The cracks in Landau and Bain’s marriage first began to show in 1976. Midnight magazine revealed that the couple had separated during the filming of Space: 1999, citing “too much togetherness.” Bain alluded to as much, telling the magazine “It’s hard when you work all day with the same man you spend all night with. You have to try extra hard to keep the marriage interesting.”
A source close to the couple added “Sometimes a separation can actually help a marriage and I think that’s what Marty and Barbara are hoping. Their decision to appear in Space: 1999 was a good one, professionally speaking; but it did put new demands on their marriage.”
Landau and Bain officially filed for divorce in 1993. People reports that the couple were on good terms after the divorce, however, keeping in touch and even staying neighbors in the Hollywood Hills. Bain, 85, is still alive today. When asked if she would ever remarry, she told Leá Noblet “I do not think so. It’s something I did. I had a long experience with marriage, half good and half not so good. So it’s enough.”
4. Their Daughters Susan & Juliet Also Work in Hollywood
Landau and Bain gave birth to two children during their marriage, Susan and Juliet. The former, born Susan Meredith Landau in August 1960, received her B.A. from Hampshire College and furthered her studies at NYU’s Department of Dramatic Writing. After graduating, she worked under director Francis Ford Coppola at American Zoetrope, honing her skills in all facets of film production.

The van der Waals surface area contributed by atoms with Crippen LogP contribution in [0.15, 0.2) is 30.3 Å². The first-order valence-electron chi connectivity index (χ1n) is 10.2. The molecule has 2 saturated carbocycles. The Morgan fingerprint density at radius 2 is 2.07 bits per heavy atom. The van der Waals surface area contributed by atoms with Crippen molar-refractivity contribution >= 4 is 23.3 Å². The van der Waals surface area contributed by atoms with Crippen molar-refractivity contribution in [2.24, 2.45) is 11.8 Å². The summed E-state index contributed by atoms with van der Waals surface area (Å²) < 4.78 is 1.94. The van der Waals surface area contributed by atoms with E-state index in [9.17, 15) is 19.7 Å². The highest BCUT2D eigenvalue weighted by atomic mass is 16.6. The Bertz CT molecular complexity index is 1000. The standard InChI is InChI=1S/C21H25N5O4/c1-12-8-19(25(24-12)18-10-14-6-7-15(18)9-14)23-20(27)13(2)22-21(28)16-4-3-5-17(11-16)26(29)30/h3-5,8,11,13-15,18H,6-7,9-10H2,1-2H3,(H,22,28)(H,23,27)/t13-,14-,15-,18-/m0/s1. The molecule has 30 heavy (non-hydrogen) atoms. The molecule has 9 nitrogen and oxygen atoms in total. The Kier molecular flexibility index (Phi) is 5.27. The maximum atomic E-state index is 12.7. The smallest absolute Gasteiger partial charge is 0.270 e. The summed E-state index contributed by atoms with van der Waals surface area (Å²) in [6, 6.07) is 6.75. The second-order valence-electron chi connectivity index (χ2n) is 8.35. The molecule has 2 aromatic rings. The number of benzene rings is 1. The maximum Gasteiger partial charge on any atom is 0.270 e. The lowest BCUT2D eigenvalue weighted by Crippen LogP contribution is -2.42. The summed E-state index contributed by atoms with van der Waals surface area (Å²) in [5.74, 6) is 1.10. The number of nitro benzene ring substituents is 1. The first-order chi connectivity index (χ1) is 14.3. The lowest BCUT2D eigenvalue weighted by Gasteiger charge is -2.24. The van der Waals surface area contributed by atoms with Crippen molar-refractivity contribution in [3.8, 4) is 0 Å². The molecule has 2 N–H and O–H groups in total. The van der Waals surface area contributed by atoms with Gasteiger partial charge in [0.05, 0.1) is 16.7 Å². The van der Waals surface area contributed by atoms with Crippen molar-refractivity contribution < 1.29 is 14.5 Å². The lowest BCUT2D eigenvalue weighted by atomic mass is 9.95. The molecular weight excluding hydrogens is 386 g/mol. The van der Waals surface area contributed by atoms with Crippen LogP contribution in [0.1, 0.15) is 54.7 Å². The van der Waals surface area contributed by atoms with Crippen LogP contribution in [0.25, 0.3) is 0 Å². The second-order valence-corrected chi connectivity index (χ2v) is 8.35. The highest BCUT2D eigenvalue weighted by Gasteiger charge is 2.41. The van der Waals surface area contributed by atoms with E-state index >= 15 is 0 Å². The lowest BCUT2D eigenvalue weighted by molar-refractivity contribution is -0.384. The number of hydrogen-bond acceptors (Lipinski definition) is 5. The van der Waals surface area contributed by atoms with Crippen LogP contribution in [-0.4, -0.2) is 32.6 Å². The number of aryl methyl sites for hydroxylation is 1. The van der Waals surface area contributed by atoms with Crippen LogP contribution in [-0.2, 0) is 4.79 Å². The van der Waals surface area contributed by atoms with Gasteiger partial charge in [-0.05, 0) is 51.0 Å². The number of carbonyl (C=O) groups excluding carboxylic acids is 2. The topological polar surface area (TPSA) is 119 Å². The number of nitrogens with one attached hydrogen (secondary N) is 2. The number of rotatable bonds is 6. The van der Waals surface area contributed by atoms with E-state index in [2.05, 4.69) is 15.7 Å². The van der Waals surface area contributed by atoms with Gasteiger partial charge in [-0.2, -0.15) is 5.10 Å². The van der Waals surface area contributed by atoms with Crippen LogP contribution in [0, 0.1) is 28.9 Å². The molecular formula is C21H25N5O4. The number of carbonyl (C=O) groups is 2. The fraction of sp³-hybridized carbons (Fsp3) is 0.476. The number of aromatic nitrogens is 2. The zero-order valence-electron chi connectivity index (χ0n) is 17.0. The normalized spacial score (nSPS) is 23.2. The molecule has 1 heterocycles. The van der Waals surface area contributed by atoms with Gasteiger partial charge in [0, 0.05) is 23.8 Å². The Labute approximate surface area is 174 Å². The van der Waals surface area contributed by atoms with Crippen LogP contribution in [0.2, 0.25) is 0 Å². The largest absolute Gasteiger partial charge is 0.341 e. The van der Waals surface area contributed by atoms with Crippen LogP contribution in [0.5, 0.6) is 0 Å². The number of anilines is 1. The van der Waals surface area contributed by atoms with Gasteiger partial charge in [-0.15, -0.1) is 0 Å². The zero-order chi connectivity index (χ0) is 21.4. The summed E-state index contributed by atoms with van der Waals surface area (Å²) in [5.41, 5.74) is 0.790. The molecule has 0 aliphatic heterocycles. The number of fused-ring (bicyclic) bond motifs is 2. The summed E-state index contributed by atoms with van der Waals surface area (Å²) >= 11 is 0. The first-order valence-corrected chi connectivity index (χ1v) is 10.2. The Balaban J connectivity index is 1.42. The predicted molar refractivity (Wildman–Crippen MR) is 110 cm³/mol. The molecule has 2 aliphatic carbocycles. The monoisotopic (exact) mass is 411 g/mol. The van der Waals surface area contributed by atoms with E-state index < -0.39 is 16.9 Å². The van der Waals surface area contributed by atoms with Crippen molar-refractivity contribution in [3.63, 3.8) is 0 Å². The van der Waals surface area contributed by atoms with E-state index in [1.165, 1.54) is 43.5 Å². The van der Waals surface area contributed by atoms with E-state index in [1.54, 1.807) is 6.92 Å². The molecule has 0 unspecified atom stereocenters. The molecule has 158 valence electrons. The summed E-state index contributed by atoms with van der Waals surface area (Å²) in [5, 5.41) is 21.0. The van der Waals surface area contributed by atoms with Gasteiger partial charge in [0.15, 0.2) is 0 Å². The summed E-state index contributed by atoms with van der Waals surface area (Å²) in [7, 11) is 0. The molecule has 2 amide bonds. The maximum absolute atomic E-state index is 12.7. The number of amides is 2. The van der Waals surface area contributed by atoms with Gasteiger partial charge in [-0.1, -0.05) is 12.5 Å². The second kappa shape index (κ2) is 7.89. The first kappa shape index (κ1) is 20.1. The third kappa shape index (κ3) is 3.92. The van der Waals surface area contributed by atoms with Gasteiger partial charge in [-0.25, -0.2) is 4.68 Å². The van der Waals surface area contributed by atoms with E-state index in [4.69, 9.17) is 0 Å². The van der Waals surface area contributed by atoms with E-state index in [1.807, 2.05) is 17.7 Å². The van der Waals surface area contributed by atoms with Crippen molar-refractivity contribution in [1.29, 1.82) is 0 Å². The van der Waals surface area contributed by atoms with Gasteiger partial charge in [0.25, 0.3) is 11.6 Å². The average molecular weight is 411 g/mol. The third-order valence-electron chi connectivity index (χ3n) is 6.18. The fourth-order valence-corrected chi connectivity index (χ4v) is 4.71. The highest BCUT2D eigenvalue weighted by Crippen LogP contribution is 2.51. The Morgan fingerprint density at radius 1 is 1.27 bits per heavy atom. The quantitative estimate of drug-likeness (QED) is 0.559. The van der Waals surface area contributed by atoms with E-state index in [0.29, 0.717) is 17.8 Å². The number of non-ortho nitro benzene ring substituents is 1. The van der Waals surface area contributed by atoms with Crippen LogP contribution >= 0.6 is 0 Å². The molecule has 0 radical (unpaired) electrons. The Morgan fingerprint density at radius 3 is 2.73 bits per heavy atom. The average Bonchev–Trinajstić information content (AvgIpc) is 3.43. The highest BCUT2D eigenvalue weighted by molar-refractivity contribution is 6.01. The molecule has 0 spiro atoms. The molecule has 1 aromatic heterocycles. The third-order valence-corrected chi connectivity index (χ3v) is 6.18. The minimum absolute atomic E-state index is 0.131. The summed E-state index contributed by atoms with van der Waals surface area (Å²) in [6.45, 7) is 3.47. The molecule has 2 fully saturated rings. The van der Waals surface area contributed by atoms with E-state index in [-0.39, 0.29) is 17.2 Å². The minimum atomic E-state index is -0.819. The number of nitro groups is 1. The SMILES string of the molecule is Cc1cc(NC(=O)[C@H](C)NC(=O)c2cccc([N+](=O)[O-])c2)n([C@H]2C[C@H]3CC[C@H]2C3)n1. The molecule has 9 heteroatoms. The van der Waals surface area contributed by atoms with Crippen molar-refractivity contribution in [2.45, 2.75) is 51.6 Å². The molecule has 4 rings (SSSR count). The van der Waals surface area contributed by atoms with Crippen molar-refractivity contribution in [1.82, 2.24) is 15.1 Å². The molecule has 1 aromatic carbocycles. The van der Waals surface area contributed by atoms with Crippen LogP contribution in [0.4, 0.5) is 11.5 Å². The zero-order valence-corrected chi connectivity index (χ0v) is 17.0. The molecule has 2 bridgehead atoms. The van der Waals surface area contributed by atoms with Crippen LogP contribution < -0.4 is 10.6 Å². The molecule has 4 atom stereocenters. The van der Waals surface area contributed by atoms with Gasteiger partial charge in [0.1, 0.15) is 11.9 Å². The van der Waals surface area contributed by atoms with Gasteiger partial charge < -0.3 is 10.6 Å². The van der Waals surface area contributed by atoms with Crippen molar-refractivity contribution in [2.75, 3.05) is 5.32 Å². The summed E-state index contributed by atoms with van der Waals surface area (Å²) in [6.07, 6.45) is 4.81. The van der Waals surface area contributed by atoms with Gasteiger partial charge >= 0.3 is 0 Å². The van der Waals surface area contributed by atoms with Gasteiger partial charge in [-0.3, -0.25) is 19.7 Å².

She served as miscellaneous crew on the films Peggy Sue Got Married (1986) and Tucker: The Man and His Dreams (1988), before moving up to producer on Bram Stoker’s Dracula (1992) and Wake (2003). She is married to director Roy Finch.
Juliet Landau, born March 1965, followed in her parent’s footsteps and became an actor. She made her debut with an uncredited role in Pump Up the Volume (1990), and went on to amass an impressive resume that included The Grifters (1990), Ed Wood (1994), and Theodore Rex (1995). Juliet found her greatest success on television however, acting as Drusilla in the science fiction shows Buffy the Vampire Slayer (1997-2003) and Angel (2000-04). The latter earned her a Saturn Award nomination for Best Supporting Actress on Television.
5. Landau Had a Relationship With Actress Gretchen Becker Before His Death
After divorcing Bain, Landau began a relationship with actress Gretchen Becker. The two met on the set of Ed Wood, and had grown close by the time Landau won the Academy Award for Best Supporting Actor in 1994. In his acceptance speech, Landau specifically thanked Becker, calling her his “best friend” and commending her talents.
The two remained close until Landau’s death, according to Celebrating Seniors, and they acted opposite one another in films like Hollywood Homicide (2003), The Aryan Couple (2004), Finding Grandma (2010), and Mysteria (2011). They often attended red carpet events together, including the one below from 2012.
In the statement released after Landau’s death, it states that he is also survived by Becker, who is again listed as “a close friend.” To learn more about Landau’s family, click below.